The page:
Document Detail


Aerobic exercise improves cognition for older adults with glucose intolerance, a risk factor for Alzheimer's disease.
MedLine Citation:
PMID:  20847403     Owner:  NLM     Status:  MEDLINE    
Abstract/OtherAbstract:
Impaired glucose regulation is a defining characteristic of type 2 diabetes mellitus (T2DM) pathology and has been linked to increased risk of cognitive impairment and dementia. Although the benefits of aerobic exercise for physical health are well-documented, exercise effects on cognition have not been examined for older adults with poor glucose regulation associated with prediabetes and early T2DM. Using a randomized controlled design, twenty-eight adults (57-83 y old) meeting 2-h tolerance test criteria for glucose intolerance completed 6 months of aerobic exercise or stretching, which served as the control. The primary cognitive outcomes included measures of executive function (Trails B, Task Switching, Stroop, Self-ordered Pointing Test, and Verbal Fluency). Other outcomes included memory performance (Story Recall, List Learning), measures of cardiorespiratory fitness obtained via maximal-graded exercise treadmill test, glucose disposal during hyperinsulinemic-euglycemic clamp, body fat, and fasting plasma levels of insulin, cortisol, brain-derived neurotrophic factor, insulin-like growth factor-1, amyloid-β (Aβ40 and Aβ42). Six months of aerobic exercise improved executive function (MANCOVA, p=0.04), cardiorespiratory fitness (MANOVA, p=0.03), and insulin sensitivity (p=0.05). Across all subjects, 6-month changes in cardiorespiratory fitness and insulin sensitivity were positively correlated (p=0.01). For Aβ42, plasma levels tended to decrease for the aerobic group relative to controls (p=0.07). The results of our study using rigorous controlled methodology suggest a cognition-enhancing effect of aerobic exercise for older glucose intolerant adults. Although replication in a larger sample is needed, our findings potentially have important therapeutic implications for a growing number of adults at increased risk of cognitive decline.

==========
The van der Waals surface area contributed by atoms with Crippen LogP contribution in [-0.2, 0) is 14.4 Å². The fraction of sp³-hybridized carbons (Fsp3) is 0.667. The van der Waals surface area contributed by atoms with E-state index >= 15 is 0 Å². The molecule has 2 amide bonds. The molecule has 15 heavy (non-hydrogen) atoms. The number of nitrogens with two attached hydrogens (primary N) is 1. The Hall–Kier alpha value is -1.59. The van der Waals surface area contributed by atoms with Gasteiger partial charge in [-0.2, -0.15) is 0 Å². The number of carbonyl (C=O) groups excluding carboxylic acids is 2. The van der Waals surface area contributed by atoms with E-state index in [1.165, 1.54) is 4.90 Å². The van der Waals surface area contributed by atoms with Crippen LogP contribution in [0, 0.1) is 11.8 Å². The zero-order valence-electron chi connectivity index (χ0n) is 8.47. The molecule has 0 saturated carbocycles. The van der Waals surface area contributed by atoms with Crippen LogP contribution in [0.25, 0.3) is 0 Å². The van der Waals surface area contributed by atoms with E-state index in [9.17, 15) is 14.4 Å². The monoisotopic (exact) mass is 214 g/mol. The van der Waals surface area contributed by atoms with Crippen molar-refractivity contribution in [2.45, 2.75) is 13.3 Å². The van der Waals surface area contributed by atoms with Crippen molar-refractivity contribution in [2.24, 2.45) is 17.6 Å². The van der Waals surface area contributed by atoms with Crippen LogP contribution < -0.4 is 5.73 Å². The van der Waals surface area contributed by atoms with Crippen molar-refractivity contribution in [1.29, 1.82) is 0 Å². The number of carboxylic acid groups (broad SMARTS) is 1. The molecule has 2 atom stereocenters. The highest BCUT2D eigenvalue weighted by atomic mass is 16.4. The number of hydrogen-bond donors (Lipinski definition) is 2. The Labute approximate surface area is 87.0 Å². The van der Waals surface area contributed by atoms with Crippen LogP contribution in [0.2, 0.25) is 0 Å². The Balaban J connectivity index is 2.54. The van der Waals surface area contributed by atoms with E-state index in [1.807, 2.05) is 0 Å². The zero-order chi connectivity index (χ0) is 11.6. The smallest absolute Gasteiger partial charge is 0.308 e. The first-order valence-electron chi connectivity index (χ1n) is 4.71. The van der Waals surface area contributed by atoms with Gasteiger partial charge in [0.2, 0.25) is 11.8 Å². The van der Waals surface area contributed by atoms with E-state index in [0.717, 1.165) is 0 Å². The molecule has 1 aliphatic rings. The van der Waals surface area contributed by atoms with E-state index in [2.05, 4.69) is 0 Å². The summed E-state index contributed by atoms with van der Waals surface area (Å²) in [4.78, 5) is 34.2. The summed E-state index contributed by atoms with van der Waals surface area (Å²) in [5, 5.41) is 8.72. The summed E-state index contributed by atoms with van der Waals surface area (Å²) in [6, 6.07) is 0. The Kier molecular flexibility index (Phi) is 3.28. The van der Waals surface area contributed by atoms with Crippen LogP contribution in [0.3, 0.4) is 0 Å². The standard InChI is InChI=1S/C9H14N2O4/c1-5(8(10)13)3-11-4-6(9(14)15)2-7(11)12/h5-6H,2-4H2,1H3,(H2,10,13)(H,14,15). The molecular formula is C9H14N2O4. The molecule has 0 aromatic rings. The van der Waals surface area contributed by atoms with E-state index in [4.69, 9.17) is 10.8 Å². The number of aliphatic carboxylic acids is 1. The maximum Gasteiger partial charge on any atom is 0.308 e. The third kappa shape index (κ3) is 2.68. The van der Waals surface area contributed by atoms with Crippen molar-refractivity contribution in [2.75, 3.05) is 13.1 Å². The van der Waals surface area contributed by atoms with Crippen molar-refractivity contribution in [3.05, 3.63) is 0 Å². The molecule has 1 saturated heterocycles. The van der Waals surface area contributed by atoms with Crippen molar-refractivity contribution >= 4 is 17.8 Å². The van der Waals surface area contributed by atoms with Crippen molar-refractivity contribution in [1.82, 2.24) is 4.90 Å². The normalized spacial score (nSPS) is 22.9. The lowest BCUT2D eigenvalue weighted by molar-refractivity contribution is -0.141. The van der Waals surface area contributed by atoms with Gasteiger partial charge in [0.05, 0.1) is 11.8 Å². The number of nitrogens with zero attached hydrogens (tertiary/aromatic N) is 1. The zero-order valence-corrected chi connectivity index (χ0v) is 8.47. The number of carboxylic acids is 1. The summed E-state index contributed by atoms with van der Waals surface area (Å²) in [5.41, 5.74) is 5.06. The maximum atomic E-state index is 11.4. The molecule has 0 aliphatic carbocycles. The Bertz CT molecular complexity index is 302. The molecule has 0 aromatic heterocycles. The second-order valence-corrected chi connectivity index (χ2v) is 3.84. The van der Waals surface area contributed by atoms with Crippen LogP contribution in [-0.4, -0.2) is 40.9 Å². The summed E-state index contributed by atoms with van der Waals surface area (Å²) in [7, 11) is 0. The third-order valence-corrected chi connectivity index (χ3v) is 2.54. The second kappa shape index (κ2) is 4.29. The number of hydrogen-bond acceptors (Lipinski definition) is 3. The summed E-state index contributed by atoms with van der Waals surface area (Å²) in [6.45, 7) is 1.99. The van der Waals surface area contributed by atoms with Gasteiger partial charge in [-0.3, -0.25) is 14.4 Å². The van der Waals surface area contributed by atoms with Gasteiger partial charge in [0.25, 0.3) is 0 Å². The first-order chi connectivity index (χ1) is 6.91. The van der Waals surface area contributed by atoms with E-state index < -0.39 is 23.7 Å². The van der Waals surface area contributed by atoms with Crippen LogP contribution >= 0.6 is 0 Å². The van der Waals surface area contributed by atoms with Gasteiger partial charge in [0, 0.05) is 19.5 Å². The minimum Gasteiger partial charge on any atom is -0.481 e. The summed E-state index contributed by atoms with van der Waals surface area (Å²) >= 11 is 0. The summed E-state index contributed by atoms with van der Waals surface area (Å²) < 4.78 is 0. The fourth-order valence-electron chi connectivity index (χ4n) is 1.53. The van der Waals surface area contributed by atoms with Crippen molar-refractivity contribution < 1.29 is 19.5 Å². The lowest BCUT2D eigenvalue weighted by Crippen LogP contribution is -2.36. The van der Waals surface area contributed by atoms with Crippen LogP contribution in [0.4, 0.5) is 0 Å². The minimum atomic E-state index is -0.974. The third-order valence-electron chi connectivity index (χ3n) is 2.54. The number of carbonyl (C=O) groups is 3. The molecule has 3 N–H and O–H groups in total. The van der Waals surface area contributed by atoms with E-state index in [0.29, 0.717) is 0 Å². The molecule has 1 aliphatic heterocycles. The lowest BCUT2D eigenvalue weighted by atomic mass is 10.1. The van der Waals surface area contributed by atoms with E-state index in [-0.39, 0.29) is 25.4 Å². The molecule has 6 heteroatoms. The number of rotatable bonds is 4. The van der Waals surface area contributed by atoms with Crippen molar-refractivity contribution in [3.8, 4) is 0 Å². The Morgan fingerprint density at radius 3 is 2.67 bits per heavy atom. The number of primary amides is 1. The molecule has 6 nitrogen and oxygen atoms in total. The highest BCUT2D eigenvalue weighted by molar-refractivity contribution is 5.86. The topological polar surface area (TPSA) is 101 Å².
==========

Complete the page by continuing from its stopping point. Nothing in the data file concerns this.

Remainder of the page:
Authors:
Laura D Baker; Laura L Frank; Karen Foster-Schubert; Pattie S Green; Charles W Wilkinson; Anne McTiernan; Brenna A Cholerton; Stephen R Plymate; Mark A Fishel; G Stennis Watson; Glen E Duncan; Pankaj D Mehta; Suzanne Craft
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Publication Detail:
Type:  Clinical Trial; Journal Article; Randomized Controlled Trial; Research Support, Non-U.S. Gov't; Research Support, U.S. Gov't, Non-P.H.S.    
Journal Detail:
Title:  Journal of Alzheimer's disease : JAD     Volume:  22     ISSN:  1875-8908     ISO Abbreviation:  J. Alzheimers Dis.     Publication Date:  2010  
Date Detail:
Created Date:  2010-11-18     Completed Date:  2011-03-09     Revised Date:  2014-09-08    
Medline Journal Info:
Nlm Unique ID:  9814863     Medline TA:  J Alzheimers Dis     Country:  Netherlands    
Other Details:
Languages:  eng     Pagination:  569-79     Citation Subset:  IM    
Data Bank Information
Bank Name/Acc. No.:
ClinicalTrials.gov/NCT00220441
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MeSH Terms
Descriptor/Qualifier:
Aged
Alzheimer Disease / etiology*
Amyloid beta-Peptides / blood
Brain-Derived Neurotrophic Factor / blood
Cognition Disorders / etiology*,  rehabilitation*
Executive Function / physiology
Exercise*
Exercise Therapy / methods*
Female
Follow-Up Studies
Glucose Clamp Technique / methods
Glucose Intolerance / complications*,  rehabilitation
Heart Rate / physiology
Humans
Insulin-Like Growth Factor I / metabolism
Male
Memory / physiology
Middle Aged
Neuropsychological Tests
Oxygen Consumption / physiology
Risk Factors
Grant Support
ID/Acronym/Agency:
KL2 RR025015/RR/NCRR NIH HHS; KL2 RR025015-03/RR/NCRR NIH HHS
Chemical
Reg. No./Substance:
0/Amyloid beta-Peptides; 0/Brain-Derived Neurotrophic Factor; 67763-96-6/Insulin-Like Growth Factor I
Comments/Corrections

From MEDLINE®/PubMed®, a database of the U.S. National Library of Medicine


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